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I think several people need to grow up and quit bickering. I used to be a very competitive B.A.S.S. tournament fisherman and finally got fed up with the arguments backstabbing lying and while following the letter of the rules basically cheating. Even at the local club level.I came to IDPA because I figured it was greed that caused this. I come to these forums to learn stuff that will make me a better shooter with my gun. I shoot a .40 Highpower in ESP. If IDPA created a new division that included only .22 rimfire and .40 HP's I would still shoot my HP I go to matches to have fun and make myself a better shooter. If I win great if I don't great I enjoy getting a little better each time. I see unfair practices around me My HP will shoot quarter size groups and I have been scored a miss when I know it was a hit I've seen a shooter who is obviosly an expert or maybe master shooting in Sharpshooter division don't know if like me he chokes at the qualifiers, hasn't got around to shooting a qualifier or is trying to be slick and win in a lower division. But you know what I don't care. I shoot against myself. I hang out before and after the shoot and eat cookies swap war stories, tease other shooters and get teased in return. The IDPA shooters I meet pretty much do the same. My first match a man I never met handed me extra magazines a mag holder and enough extra rounds so my check things out visit became a shoot the match visit with my carry gun. To me that's what IDPA is. If you want to show up with your grey area sponsor provided equipment nitpicking every letter of every rule come on out I'll strike up a conversation pick your brain and maybe learn something new. But I'm not going to lose any sleep because sombody has a better caliber, holster, etc than I do.
 

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The spirit will live on if the shooters don't start to take theselves too seriously. The other killer is losing the fun factor, that comes from taking yourself too seriously.

There have been posts about you can't wear your XYZ company shirts. Well let me tell you, after 10 years in the business as writer, trainer, and consultant about firearms; my polo style shirt collection is an advertisement for several XYZ Companies. When training my shirts have several patches and logos from the companies whose products are used in class(they have given them to us, the firearms and gear), yes it is a form of payback. If I grab one, and I don't go out of my way, its what I will wear to shoot a major match; State, Area, Nationals, etc. Get over it I am in the business, I have to cover my assets; it is not the " I am showing off attitude".

Alot of folks buy shirts from their favorite manufacturers just because. Others do it for the same reason you see folks wearing their favorite NFL, NBA, team jersies; to be a part of it.

Shirts and hats are not what shooting is about. If that is what it is to you, then you'r way to anal-retentive to shoot with me.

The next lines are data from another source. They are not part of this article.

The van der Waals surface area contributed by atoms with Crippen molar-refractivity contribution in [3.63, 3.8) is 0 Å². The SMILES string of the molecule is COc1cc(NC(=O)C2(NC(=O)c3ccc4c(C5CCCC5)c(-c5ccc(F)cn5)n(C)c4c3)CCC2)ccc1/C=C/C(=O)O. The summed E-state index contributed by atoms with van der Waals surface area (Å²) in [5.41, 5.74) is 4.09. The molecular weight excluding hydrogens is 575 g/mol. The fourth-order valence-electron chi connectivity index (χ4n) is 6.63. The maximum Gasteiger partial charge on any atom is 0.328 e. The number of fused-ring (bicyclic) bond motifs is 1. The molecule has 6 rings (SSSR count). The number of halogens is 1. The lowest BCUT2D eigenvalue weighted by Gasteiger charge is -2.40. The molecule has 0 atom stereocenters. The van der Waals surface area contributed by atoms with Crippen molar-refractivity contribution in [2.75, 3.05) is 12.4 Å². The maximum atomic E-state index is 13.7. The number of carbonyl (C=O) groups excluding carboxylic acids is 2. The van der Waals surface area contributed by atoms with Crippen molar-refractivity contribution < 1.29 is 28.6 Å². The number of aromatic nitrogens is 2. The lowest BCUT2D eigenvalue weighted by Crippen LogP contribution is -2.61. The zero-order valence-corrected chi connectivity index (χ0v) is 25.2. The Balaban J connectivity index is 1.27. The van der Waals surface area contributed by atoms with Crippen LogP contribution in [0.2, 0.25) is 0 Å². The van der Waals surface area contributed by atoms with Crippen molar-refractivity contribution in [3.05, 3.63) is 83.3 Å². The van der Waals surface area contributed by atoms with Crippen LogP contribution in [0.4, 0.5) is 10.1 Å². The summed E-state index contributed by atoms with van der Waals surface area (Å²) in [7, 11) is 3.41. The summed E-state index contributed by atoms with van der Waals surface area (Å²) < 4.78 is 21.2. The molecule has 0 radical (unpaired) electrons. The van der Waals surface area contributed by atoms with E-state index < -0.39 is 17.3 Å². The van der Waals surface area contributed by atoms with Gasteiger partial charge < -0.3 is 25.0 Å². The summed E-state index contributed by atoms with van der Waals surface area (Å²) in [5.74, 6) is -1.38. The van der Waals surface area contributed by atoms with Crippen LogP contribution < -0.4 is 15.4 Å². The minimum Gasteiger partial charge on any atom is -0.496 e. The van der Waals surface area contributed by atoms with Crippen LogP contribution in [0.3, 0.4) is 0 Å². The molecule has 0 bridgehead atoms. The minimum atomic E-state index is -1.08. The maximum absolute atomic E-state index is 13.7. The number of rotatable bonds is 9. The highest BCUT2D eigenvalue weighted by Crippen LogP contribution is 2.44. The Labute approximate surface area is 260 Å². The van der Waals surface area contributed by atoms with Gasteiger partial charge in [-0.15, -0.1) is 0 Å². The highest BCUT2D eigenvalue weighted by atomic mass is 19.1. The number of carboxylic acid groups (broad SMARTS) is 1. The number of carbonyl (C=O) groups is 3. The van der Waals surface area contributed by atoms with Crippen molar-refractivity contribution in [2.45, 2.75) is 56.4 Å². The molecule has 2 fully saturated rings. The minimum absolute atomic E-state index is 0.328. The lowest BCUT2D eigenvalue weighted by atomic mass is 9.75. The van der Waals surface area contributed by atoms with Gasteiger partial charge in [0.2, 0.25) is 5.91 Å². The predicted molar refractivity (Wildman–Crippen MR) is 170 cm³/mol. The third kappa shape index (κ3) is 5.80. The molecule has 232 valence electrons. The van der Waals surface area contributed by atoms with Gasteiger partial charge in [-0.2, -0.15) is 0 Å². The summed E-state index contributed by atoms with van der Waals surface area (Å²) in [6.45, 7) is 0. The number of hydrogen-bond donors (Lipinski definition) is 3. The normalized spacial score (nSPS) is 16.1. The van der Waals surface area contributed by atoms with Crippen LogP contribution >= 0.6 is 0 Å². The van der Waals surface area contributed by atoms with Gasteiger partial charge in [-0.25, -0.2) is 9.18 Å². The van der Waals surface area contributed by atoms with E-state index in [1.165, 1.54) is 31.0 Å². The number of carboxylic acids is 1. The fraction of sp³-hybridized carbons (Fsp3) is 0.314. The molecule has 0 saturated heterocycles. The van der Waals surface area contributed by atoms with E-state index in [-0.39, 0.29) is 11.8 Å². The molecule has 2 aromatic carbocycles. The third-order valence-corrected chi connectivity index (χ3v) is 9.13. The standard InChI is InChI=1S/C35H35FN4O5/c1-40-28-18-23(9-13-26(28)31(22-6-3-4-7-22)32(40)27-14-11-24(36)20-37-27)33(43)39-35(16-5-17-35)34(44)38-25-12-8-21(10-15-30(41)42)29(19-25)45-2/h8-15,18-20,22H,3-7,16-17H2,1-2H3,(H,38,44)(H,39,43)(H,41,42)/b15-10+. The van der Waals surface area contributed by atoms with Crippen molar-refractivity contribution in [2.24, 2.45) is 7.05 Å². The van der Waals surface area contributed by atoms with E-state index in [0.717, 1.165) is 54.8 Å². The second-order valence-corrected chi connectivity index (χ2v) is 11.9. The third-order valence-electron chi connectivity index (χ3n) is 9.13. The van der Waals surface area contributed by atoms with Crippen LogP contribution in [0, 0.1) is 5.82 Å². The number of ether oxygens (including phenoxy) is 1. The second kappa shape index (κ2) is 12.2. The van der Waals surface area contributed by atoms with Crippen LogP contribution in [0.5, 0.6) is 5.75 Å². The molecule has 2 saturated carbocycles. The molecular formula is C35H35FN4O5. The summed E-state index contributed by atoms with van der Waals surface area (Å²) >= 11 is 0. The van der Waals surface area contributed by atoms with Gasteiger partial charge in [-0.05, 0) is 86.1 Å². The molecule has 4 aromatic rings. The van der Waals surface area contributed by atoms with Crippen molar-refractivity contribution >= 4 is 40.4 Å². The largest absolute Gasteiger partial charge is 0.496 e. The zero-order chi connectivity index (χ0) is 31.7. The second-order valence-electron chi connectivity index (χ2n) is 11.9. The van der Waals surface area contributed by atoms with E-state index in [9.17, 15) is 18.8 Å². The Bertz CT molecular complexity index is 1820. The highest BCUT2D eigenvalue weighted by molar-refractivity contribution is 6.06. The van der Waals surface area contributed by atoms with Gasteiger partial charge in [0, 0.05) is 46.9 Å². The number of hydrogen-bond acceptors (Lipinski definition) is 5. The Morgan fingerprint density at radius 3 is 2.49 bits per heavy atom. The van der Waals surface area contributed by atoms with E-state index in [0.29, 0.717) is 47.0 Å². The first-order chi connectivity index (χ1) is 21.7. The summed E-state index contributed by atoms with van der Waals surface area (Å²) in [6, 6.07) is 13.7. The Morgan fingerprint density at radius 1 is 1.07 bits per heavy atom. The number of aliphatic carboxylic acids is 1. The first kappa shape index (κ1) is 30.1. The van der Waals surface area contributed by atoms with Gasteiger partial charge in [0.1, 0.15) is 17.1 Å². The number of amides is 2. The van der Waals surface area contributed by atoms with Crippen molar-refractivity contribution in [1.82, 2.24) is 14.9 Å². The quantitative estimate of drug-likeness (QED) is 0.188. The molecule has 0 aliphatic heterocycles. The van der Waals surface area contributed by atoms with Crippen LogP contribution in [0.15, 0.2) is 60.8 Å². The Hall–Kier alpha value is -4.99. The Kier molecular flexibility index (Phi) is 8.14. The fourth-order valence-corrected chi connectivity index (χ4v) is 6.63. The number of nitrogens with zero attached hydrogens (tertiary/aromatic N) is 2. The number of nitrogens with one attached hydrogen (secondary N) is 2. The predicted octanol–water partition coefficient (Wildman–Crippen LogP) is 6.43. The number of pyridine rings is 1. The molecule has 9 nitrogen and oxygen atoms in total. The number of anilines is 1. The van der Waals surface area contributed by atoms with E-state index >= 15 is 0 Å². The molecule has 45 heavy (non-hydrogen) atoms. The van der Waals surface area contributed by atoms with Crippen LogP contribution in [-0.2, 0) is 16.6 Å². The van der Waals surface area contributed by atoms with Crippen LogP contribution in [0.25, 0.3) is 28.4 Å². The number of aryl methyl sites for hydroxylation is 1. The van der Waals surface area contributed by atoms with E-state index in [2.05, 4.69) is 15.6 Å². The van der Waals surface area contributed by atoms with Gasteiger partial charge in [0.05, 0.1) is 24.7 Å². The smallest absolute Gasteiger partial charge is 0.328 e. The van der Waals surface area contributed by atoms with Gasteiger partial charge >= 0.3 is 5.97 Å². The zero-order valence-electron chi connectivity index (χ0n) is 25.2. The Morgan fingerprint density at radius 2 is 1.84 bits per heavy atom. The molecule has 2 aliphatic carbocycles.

Hell because I wear a Mossy Oak or Realtree hat does that make a big time hunter; not likely, it just works well for what it was purchased.

Shoot safe and HAVE FUN.
 

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I agree, but I'd go a step further. Even if someone is showing off, who cares? If he can't shoot, his showing off doesn't mean squat. If he can, well I think it was Dizzy Dean that said, "It ain't bragging if you can do it."

TB., NC
 

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Its like dress codes. It doesn't matter what you wear. It's who you are as a person. Robbie, Ernie,Jerry and a host of others can whoop my butt but it does'nt bother me at all. I watch them shoot with admiration, I talk to them to see what I can learn and I have fun. If you come to any sport with a "perception" of how it should be your going to be disappointed. This is reality, people will bicker, argue and fight about anything....it's human nature. Thats why we have SO's and Match Directors.

Bottom line is Do not let your perception become reality. View the whole picture and quit worrying about what other people do.
 

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Attire. Here is what I think. Some shooters should show up naked. Some should not. As long as your clothes are in good taste, wear what you got. It doesn’t matter if your shirt says Glock, Springfield, STI or Harley Davidson. IPSC specifically disallows camouflage. We had a somewhat strange family who wanted to wear camo. I asked them not to. They agreed. Then showed up at the next match wearing purple and pink camo. The host club liaison hit the roof. Now they just wear tan BDU's or black BDU's. I violated an IDPA club “spirit policy/attire policy” and was 86-ed from that range.

Rules. Easy call there. Follow them. Do not try to interpret them. But don’t be an asshole about following the rules. Nobody like a DRL, not even puppies. If it’s a grey area, benefit to the shooter, always. A grey area in course design, benefit to the fun factor.

Scoring. If I have to look close enough to see if it is touching the perf, benefit to the shooter.

Spirit. There is only a handfull of people who actually know what the "spirit" of IDPA really is. We may think we know what the spirit is, but it’s our version. A stage that Bill Wilson designs may be almost identical to the one I design. But his will always be better in his eyes.

My spirit of IDPA didn’t include changing the rules just to change the rules. Different subject, I digress.